“The Republican” to the People
Connecticut Courant (Hartford), January 7, 1788
Throughout the history of the United States, there have been numerous instances where its citizens questioned whether the Constitution and its amendments were sufficiently protecting the liberties of the people. Those questions have led to substantial change—such as the amendments to the Constitution and laws that furthered the Constitution’s objectives, like the Civil Rights Acts—and yet, the American people’s perspective on the Constitution and the liberty it affords has often been one of disenchantment.
Disenchantment was pervasive in the late 1780s as the Constitution was being debated: the Articles of Confederation had failed to be effective and the proposed Constitution was under fire for not going far enough and, by others, for going outside the bounds of what was acceptable for the scope of a federal government. One author, in the Connecticut Courant, wrote a compelling argument for the ratification of the Constitution:
“Act out your native good sense; be not afraid to entrust men appointed by yourselves with the powers necessary for promoting your interest; learn the characters of those whom you appoint to places of trust and power; choose men who know what the public good requires; and have virtue to act accordingly; act rationally upon the great political subjects which are submitted to your consideration.”
The nature of the Constitution, with its division of representative government placing the citizens in a position of power, ensured that so long as the citizenry remained active and educated, it could preserve those liberties that it wished to have. Indeed, the author continued, “the friends of liberty throughout the world have their eyes fixed upon us; if we have not wisdom and virtue enough to unite government and liberty; the cause of liberty must be given up for lost.” The proposed Constitution had a design requiring that the people “assent to the Laws by which they are governed” rather than the laws be “made by a power which they cannot controul.” The people would not be simply choosing “one branch of their legislature” “in a very partial[,] unequal manner”; they would be choosing their Representatives and Senators, the President, their local government officials which could range from mayor to county executive to state senator or representative. If the government, in its actions, contravened the wishes of the majority of the people, the majority would reshape the government in its image: it would vote out those who failed and keep those who succeeded.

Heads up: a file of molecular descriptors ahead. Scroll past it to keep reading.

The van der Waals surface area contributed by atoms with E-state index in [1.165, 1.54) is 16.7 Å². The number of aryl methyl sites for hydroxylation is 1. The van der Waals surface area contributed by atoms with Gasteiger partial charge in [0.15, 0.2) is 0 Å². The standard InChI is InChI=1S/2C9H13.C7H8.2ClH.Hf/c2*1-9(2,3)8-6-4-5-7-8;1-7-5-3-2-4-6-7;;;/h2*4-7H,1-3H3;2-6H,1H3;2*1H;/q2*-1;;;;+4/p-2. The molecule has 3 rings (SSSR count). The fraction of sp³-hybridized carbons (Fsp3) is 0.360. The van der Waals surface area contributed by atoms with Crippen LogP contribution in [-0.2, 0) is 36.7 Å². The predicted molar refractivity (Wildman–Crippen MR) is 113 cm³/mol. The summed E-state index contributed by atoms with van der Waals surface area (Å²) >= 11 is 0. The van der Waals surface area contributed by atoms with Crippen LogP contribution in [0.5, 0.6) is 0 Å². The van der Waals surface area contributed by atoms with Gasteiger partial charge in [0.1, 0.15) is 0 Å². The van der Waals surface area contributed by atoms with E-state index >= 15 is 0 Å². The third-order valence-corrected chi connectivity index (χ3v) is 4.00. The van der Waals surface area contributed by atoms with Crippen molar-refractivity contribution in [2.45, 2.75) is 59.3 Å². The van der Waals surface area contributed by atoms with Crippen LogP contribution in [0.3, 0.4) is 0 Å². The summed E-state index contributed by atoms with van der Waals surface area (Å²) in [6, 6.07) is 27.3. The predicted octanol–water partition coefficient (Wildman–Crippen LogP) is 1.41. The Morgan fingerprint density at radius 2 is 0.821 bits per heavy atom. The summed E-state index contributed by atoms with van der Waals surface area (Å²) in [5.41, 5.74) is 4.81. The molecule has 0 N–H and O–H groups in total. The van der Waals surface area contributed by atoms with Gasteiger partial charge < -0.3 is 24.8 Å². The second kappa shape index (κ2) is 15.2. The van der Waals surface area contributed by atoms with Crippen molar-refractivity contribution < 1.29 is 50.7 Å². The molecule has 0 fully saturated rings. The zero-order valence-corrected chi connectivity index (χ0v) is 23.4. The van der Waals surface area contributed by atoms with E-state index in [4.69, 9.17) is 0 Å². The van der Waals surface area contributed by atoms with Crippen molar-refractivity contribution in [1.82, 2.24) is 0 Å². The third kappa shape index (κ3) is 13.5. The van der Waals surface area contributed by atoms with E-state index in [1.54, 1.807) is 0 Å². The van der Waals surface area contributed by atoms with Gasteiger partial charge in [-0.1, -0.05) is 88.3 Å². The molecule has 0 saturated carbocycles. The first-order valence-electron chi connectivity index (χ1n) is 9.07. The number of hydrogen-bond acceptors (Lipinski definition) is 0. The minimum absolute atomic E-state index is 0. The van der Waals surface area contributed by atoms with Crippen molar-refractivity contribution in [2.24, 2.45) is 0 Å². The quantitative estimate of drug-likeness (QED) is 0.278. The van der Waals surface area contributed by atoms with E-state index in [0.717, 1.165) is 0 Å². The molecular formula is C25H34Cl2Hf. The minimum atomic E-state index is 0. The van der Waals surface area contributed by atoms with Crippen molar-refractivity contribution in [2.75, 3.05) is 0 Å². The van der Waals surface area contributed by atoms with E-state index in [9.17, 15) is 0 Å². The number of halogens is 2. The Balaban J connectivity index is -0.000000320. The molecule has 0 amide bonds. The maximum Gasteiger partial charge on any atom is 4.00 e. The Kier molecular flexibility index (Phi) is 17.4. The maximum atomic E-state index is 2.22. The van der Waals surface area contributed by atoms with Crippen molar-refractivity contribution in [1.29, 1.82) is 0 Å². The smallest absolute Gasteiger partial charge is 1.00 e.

That spirit of active accountability—and the spirit of the time that Americans were a “young, virtuous, and growing people”—must remain. The author wrote: “we have the good wishes of all mankind; nature has bountifully bestowed upon us the blessings of climate and soil; the extent of our country affords room for our rapid increase for ages to come; a wise system of government we want; a wise system of government is offered for our acceptance; receive the offered good; put it in practice with wisdom, moderation, and virtue; and you may become a great, flourishing and happy nation.” That sentiment need not be one of a bygone age but instead should be renewed during each generation as one reminder of the Constitution’s and the country’s spirit.